• Ahh but so does freedom. Even the most despotic politician can be killed by a single bullet, the fact that we would catch the guy is a small comfort after the 408 chytec has added another hole to ones corpus.
      Sure we can protect a few people like the president with 99.99999999 percent certainty, but it is way to expensive to extend to even upper level buerocrats. Basicly the third in command and lower at the local IRS or EPA office, absent early detection of a threat is on his/her own.
      This makes for a kind of Cold War , between citizens and the state.

  3. For the first 200 years, yes the Second Amendment has protected us. For the past ~40 years we see how the federal government is trying to chip away at our rights to bear arms for the security of a free state by limiting what we can and cannot own while pretending to keep to the spirit of the 2A.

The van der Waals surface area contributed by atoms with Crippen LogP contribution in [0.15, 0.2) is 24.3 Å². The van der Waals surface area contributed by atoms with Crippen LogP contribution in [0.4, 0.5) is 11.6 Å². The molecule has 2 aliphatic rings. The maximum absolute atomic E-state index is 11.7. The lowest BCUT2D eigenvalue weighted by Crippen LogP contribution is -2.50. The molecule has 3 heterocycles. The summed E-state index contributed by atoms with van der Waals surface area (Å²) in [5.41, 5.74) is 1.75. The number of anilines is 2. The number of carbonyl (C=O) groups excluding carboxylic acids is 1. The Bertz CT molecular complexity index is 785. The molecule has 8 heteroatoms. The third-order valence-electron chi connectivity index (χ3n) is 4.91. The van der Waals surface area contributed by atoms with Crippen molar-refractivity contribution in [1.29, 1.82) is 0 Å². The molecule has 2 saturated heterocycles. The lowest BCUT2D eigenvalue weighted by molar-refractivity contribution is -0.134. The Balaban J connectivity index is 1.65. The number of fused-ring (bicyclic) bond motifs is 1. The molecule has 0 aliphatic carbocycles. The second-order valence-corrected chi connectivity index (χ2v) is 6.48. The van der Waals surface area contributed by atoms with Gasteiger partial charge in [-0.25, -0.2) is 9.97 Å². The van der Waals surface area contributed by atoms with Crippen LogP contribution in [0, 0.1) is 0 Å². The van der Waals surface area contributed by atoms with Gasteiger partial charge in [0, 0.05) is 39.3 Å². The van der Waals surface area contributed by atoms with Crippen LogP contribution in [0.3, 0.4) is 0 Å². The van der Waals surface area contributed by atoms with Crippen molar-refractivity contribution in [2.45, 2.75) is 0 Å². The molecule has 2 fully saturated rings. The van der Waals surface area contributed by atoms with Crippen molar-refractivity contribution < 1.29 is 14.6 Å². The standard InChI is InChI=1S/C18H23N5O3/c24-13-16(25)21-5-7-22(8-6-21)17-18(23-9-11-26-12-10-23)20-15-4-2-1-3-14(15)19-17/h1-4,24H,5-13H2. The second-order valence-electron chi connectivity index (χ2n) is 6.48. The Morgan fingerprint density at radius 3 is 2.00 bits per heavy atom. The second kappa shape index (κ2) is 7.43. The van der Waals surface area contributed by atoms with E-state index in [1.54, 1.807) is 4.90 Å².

4. Just to be contrary, how about “it’s writing on a piece of paper/parchment and doesn’t protect a gosh-darned thing.” Only people can protect things.

    Well, armor plate can, too, so I suppose if you inscribed the 2nd and the 14th on some nice Chobham armor…..

    • Of course, the right to keep and bear arms behind the Second Amendment is what most are really talking about. With such a clear message as shall not be infringed, the People would’ve been justified and prudent to have taken up arms at first government infringement. They didn’t and here we are; a watered down implementation of a protection on that which is necessary to the security of a free state. Our free nation began really circling the drain once government was allowed to infringe upon the individual right to keep and bear arms. There were losses to Liberty before and after but none were so detrimental in the long term.